Wendy Erler

Vice President,

Patient Advocacy and Market Insights WAVE Life Sciences Ltd.

Wendy leads the early commercialization and advocacy teams responsible for Wave’s pipeline products. She has worked with professional advocacy organizations, patients and caregivers within diverse communities including Huntington’s Disease, Duchenne Muscular Dystrophy, Hemophilia and ALS. Prior to joining Wave, she spent 15 years at Biogen and Shire gaining experience in patient advocacy, commercial execution, and program management across therapeutic areas including oncology, hematology, and neurology. Throughout her career, she has had sales and marketing roles in ten unique drug launches.

werler@wavelifesci.com

Wave Life Sciences is a biotechnology company focused on delivering transformational therapies for patients with serious, genetically-defined diseases. Its stereopure chemistry platform enables the creation of highly specific, well characterized oligonucleotides designed to deliver superior efficacy and safety across multiple therapeutic modalities. Its pipeline is initially focused on neurological disorders and extends across several other therapeutic areas.

Kasia Hein-Peters

Global Commercial Leader in Biopharmaceutical Industry Sanofi Pasteur

Trained as a medical doctor and innovation consultant, Kasia Hein-Peters, MD has more than 20 years of experience in pharmaceutical industry, in both developed and emerging markets. She specializes in launching new medicines and vaccines, managing product life-cycles, and developing integrated stakeholder communication and engagement campaigns. Through mentoring and coaching, Kasia builds highly performing, diverse, international teams. She frequently speaks on global brand management, multicultural marketing and human-centric approach to pharmaceutical marketing. Currently, Kasia is preparing launch of a new hexavalent vaccine as a Marketing Head within MCM Vaccine Co., a joint-venture between Sanofi Pasteur and Merck & Co., Inc.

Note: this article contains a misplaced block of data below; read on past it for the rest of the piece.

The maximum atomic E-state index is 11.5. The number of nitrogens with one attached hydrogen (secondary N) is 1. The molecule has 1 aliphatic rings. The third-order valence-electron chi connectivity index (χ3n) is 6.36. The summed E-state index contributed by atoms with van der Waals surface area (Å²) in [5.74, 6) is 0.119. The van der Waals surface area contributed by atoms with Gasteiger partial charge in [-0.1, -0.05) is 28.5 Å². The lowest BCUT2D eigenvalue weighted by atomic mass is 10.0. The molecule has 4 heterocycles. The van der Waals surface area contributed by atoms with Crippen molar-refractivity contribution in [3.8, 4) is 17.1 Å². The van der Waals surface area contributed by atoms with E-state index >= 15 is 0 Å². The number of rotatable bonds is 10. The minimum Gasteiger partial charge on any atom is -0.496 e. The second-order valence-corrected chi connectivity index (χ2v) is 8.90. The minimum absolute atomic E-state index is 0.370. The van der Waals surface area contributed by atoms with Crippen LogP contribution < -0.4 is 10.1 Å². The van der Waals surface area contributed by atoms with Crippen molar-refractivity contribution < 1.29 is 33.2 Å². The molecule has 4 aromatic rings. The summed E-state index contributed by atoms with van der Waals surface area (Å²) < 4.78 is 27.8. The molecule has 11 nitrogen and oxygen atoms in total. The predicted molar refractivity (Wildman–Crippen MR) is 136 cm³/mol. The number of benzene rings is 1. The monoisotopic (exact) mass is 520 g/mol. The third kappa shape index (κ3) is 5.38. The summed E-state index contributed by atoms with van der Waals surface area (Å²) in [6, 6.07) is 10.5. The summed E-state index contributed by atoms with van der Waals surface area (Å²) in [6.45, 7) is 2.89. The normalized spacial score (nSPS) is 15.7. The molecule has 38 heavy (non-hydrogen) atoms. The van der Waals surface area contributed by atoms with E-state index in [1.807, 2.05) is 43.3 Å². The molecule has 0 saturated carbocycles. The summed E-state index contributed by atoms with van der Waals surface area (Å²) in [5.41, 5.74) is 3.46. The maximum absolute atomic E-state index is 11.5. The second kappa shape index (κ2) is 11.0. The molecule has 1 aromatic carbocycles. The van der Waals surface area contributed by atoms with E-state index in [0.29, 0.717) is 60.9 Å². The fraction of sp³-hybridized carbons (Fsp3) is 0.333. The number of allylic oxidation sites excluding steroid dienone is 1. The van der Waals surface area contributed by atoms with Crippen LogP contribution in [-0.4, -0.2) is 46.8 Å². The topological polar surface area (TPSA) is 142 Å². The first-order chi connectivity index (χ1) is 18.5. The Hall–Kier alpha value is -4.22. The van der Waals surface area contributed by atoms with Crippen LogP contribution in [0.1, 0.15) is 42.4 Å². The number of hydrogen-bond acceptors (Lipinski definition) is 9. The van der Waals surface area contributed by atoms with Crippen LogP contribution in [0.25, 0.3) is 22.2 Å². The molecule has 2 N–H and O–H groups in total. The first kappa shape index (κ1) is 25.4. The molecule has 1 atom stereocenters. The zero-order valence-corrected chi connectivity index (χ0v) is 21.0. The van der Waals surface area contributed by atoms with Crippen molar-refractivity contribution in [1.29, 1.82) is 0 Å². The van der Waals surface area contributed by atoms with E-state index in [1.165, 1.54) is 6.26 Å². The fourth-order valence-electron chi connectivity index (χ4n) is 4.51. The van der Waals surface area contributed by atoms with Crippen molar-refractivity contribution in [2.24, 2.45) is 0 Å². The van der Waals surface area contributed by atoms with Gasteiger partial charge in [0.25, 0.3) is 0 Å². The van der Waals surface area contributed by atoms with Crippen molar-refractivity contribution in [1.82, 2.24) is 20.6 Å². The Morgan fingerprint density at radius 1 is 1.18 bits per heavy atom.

Kasia.Hein-Peters@sanofi.com

Sanofi Pasteur, the vaccines division of Sanofi, provides more than 1 billion doses of vaccine each year, making it possible to immunize more than 500 million people across the globe. A world leader in the vaccine industry, Sanofi Pasteur has a broad range of quality vaccines to help protect against a number of infectious diseases. The company’s heritage, to create vaccines that help protect life, dates back more than a century. Sanofi Pasteur is the largest company entirely dedicated to vaccines. Every day, the company invests more than €1 million in research and development.

David St. Denis

Chief Operations Officer Admedus

David St. Denis is an accomplished senior healthcare leader with a systematic and metrics-driven approach spanning 20 years of proven business results at the regional and global levels within the life sciences and pharmaceutical sectors. Most recently at Merck in Germany, he headed commercial operations for Europe and Canada. He has an extensive track record in charge of complex cross-functional and multi-cultural teams that have achieved impressive business objectives in both mature markets (US, Europe, Japan) and developing markets (China, India, Brazil, Russia, Mexico). His core competencies include operations management, strategy development, marketing and sales, new product introduction and launch excellence, market access and pricing.

dstdenis@admedus.com

Admedus (ASX:AHZ) is a medical technologies company delivering clinically superior solutions that help healthcare professionals create life-changing outcomes for patients. Its focus is on investing in and developing next generation technologies with world class partners, acquiring strategic assets to grow product and service offerings and expanding revenues from our existing medical sales and distribution business. The company has assets from research and development through clinical development as well as sales, marketing and distribution.